Knowing that you need the right technology to have the necessary automated processes in place to be more efficient or that your program requires specialized team members is the first important step. Being successful at the following step, obtaining these resources, is the biggest challenge of all. In order to be able to support your localization program with all the tools it needs, you will need to obtain organizational buy-in.
Visibility is always a challenge for any localization program. Lack of knowledge of the localization process can lead to erroneous concepts such as “it’s just translating” or that it’s an expensive commodity, but this is where the most common mistake is made. Localization should not be perceived as an expense but rather as a revenue driver. Adding localization technology and building a specialized localization team requires an investment. However, the conversation with your company’s decision-makers should not be about saving money but rather about how much more money the company can make thanks to appropriate and smart localization.
In order to build a case on the importance of localization and the revenue it can drive, there are many market-research studies out there which show the benefits of localizing your content. With only just under 26% of the Internet’s 4.72 billion users being English speakers according to Statista, not communicating in the native language of the other 74% is a big segment to overlook. With 87% of non-English speaking customers refusing to buy from an English-only website, 72% of them more likely to buy from a website in their own language and 55% only willing to purchase products with product information in their language, considering localization as a commodity is a big mistake and an opportunity cost, especially in the highly competitive global landscape we find ourselves in.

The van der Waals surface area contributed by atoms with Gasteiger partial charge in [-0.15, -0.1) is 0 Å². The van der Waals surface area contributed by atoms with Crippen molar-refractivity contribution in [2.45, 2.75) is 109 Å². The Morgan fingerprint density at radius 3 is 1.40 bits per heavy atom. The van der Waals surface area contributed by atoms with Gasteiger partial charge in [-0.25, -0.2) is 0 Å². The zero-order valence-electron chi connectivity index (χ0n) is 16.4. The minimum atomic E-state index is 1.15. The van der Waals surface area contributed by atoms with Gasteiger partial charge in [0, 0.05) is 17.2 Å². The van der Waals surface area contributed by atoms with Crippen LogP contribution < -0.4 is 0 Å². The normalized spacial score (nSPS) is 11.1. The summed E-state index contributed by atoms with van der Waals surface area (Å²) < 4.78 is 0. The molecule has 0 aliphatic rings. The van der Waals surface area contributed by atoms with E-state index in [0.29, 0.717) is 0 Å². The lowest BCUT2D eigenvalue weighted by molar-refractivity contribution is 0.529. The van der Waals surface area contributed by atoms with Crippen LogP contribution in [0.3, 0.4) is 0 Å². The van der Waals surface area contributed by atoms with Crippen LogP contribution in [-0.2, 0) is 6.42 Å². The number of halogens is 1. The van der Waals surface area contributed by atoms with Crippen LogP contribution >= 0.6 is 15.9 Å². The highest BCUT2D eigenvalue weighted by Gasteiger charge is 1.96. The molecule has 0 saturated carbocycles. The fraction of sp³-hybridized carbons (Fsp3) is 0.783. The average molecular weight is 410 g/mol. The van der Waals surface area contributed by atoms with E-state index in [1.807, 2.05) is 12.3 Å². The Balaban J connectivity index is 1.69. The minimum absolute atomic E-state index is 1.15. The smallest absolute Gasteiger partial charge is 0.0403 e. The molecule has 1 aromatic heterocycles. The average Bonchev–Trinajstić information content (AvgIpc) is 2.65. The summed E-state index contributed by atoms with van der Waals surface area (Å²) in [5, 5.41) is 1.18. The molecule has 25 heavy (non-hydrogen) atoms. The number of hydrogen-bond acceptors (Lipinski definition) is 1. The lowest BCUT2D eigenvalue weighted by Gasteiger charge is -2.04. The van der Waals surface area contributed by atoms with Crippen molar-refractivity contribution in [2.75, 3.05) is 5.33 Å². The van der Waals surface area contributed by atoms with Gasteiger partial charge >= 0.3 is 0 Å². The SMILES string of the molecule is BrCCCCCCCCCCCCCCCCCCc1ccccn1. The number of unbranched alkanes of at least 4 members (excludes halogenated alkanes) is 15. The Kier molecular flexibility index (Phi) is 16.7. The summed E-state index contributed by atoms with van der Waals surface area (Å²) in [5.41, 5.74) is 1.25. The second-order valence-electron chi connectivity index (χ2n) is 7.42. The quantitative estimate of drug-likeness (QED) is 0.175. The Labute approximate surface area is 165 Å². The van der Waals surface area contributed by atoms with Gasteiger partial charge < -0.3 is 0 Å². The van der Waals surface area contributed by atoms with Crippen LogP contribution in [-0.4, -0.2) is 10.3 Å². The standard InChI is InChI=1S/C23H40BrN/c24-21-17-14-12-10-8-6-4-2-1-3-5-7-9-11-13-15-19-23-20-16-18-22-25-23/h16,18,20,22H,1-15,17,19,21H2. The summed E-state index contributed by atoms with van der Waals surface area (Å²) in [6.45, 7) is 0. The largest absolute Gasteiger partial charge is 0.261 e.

A manufacturing enterprise from the EMEA region finds itself in this same landscape. Its four main competitors have already expanded in the APAC region but they haven’t. Market research stats show that the APAC region is worth $15 million per year to this enterprise. By choosing not to invest in localization, this enterprise has already missed out on the whole $15 million plus their market share, which was predicted by comparing it to market shares in other regions. This opportunity cost also expands to a lack of footprint and brand presence, which can also be economic enhancers for the enterprise, not just in that market but around the world. The question then becomes, albeit a rhetorical one, is it worth saving money on localization?